cleaning of the various rivers had progressed
close to the mouth of the basin, but the mouth
itself and the catchment areas still represented a
major challenge in ensuring signicant improve-
ment in water quality. An estimated 44,000 squat-
ters were still living in unsanitary conditions in
the vicinity of the rivers, and liquid and solid
wastes from the hawkers and vegetable vendors
(numbering 4,926) and markets and unsewered
premises, continued representing various sources
of pollution. In addition, 610 pig farms and 500
duck farms were still draining untreated wastes
by Yugal Kishore Joshi, Cecilia
Tortajada and Asit K. Biswas
22 · Apr–Jun 2012 ·
into the rivers, especially into the Kallang Basin,
Dobbs reported.
On 27 February 1977, during the opening
ceremony of the Upper Peirce Reservoir, Prime
Minister Lee gave a denite target to the Ministry
of the Environment to clean the Singapore River
and Kallang Basin, Joan Hon’s Tidal Fortunes A
Story of Change: The Singapore River and the
Kallang Basin (Landmark Books, 1990) noted.
This was the impetus to move the gears of the
institutional machinery.
Tangible achievements
The massive operations faced numerous dif-
culties and challenges but also innumerable
outcomes as well as achievements. More than
26,000 families were relocated from slums to
high-rise public housing and, in the process,
water supply, electricity and gas services were
improved. All 4,926 hawkers were relocated
into food centres built by the HDB, the Urban
Redevelopment Authority and the Ministry of the
Environment. By 1986, there were no unlicensed
hawkers in Singapore.
In January 1984, the vegetable wholesalers
were relocated in a new wholesale market built
by HDB at a cost of S$27.6 million, according
to Ministry of the Environment data. More than
2,800 industrial cases of backyard trades and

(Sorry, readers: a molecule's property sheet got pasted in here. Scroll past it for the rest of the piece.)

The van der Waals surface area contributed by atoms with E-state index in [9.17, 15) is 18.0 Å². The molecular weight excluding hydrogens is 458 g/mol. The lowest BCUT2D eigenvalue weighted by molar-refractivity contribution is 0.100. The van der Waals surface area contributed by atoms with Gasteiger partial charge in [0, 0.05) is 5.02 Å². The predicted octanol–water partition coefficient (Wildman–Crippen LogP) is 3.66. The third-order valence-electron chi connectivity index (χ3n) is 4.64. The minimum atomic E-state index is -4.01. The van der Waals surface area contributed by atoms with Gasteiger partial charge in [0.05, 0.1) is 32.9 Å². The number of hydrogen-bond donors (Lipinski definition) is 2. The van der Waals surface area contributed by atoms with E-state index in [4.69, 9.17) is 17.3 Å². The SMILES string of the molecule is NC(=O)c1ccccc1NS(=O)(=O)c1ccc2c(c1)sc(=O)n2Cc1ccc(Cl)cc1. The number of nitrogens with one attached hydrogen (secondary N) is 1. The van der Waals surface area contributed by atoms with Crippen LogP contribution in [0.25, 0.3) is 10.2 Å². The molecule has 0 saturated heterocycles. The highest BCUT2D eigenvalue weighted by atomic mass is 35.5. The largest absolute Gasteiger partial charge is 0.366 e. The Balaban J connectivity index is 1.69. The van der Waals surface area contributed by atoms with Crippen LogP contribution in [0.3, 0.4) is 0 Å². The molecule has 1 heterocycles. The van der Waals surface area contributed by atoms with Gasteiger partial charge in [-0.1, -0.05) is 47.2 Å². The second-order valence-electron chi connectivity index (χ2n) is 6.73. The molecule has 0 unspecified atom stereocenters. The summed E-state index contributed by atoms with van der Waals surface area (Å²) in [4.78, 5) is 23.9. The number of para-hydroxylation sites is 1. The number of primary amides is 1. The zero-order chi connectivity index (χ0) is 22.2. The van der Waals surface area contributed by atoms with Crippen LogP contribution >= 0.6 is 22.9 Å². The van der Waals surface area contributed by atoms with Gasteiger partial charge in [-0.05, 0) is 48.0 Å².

cottage industries were relocated, most of them
to the industrial estates built by the HDB and
Jurong Town Corporation. By March 1982, the
Primary Production Department had phased out
all pig and duck farms from the catchment areas.
By September 1983, activities involving an
estimated 800 lighters were relocated to a new
area where mooring and upgraded facilities were
provided by the Port of Singapore Authority at
a cost of S$25 million, a move that facilitated
the task of physical cleaning up the rivers. From
1982 to 1984, two thousand tonnes of refuse were
removed from the Singapore, Kallang, Geylang
and Rochor rivers, as documented by Poon, I.
H. in 1986, “PSA’s Role in the Cleaning Up
Programme”, for the Ministry of Environment
and United Nations Environment Programme,
referring to the Port of Singapore Authority. The
Drainage Department dredged approximately
40,000 cubic metres of sediments from the
stretch of the Singapore River and about 600,000
cubic metres from the Rochor and Kallang rivers,
Yap, K.G. said in an accompanying paper. In
December 1986, the charcoal trade was relocated
from Geylang River to a location where appropri-
ate facilities were constructed by HDB at a cost
of S$5.66 million.
The HDB programme had a very visible
impact on the provision of water supply. The
number of HDB units increased exponentially
from 19,879 in 1960 to 118,544 in 1970 since
each at was provided with direct piped water
supply which was metered. The number of
metered connections increased from 102,819 in
1960 to 264,314 in 1970. The length of water dis-
tribution and supply mains also increased from
about 1,200 kilometres and 80 km in 1960, to
1840 km and 104 km, respectively, in 1970. More
than 65 per cent of the increase in the length of
the distribution mains was to serve villages and
HDB estates outside the city area. During the
same period, the number of standpipes decreased
from 2,224 in 1960 to 528 in 1970.
Institutional coordination between HDB and
the Public Utilities Board, even before the 1971
Concept Plan and the 1972 Water Master Plan,
allowed the Public Utilities Board to develop
the necessary infrastructure for water supply.
This ensured that the new housing developments
were not only available on time but also had bet-
ter services compared to where the people lived
Calibrating costs
In terms of investments, Chou, L.M. said in his
1998 article, “The Cleaning of Singapore River
and the Kallang Basin: Approaches, Methods,
Investments and Benets”, in Ocean and Coastal
Management, that total costs incurred reached